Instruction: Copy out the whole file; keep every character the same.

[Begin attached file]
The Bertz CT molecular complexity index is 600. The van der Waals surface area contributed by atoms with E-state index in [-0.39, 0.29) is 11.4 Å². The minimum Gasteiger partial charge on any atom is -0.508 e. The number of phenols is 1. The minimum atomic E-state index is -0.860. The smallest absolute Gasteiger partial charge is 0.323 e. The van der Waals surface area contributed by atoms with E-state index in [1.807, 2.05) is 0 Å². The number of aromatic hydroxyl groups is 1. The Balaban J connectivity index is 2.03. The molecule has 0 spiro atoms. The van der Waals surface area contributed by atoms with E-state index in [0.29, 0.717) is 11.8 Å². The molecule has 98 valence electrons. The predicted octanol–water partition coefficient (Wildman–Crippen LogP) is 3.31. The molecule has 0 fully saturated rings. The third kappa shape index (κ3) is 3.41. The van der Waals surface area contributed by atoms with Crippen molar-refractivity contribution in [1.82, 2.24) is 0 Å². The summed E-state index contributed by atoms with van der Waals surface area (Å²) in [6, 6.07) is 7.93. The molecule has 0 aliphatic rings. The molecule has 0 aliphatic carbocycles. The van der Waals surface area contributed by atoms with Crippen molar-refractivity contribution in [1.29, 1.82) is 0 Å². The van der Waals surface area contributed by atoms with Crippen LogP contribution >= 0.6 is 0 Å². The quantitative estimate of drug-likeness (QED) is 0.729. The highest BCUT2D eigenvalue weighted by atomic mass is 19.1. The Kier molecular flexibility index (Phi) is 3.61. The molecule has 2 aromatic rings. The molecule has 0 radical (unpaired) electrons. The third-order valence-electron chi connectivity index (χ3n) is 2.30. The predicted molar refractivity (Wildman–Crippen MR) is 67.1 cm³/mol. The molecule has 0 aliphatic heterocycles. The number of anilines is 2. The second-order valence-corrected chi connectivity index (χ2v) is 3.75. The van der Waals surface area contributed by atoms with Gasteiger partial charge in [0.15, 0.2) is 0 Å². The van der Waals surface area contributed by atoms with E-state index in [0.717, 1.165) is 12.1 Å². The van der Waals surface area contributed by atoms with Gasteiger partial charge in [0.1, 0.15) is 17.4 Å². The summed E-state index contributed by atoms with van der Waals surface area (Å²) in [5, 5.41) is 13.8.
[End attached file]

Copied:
The Bertz CT molecular complexity index is 600. The van der Waals surface area contributed by atoms with E-state index in [-0.39, 0.29) is 11.4 Å². The minimum Gasteiger partial charge on any atom is -0.508 e. The number of phenols is 1. The minimum atomic E-state index is -0.860. The smallest absolute Gasteiger partial charge is 0.323 e. The van der Waals surface area contributed by atoms with E-state index in [1.807, 2.05) is 0 Å². The number of aromatic hydroxyl groups is 1. The Balaban J connectivity index is 2.03. The molecule has 0 spiro atoms. The van der Waals surface area contributed by atoms with E-state index in [0.29, 0.717) is 11.8 Å². The molecule has 98 valence electrons. The predicted octanol–water partition coefficient (Wildman–Crippen LogP) is 3.31. The molecule has 0 fully saturated rings. The third kappa shape index (κ3) is 3.41. The van der Waals surface area contributed by atoms with Crippen molar-refractivity contribution in [1.82, 2.24) is 0 Å². The summed E-state index contributed by atoms with van der Waals surface area (Å²) in [6, 6.07) is 7.93. The molecule has 0 aliphatic rings. The molecule has 0 aliphatic carbocycles. The van der Waals surface area contributed by atoms with Crippen molar-refractivity contribution in [1.29, 1.82) is 0 Å². The van der Waals surface area contributed by atoms with Crippen LogP contribution >= 0.6 is 0 Å². The quantitative estimate of drug-likeness (QED) is 0.729. The highest BCUT2D eigenvalue weighted by atomic mass is 19.1. The Kier molecular flexibility index (Phi) is 3.61. The molecule has 2 aromatic rings. The molecule has 0 radical (unpaired) electrons. The third-order valence-electron chi connectivity index (χ3n) is 2.30. The predicted molar refractivity (Wildman–Crippen MR) is 67.1 cm³/mol. The molecule has 0 aliphatic heterocycles. The number of anilines is 2. The second-order valence-corrected chi connectivity index (χ2v) is 3.75. The van der Waals surface area contributed by atoms with Gasteiger partial charge in [0.15, 0.2) is 0 Å². The van der Waals surface area contributed by atoms with E-state index in [0.717, 1.165) is 12.1 Å². The van der Waals surface area contributed by atoms with Gasteiger partial charge in [0.1, 0.15) is 17.4 Å². The summed E-state index contributed by atoms with van der Waals surface area (Å²) in [5, 5.41) is 13.8.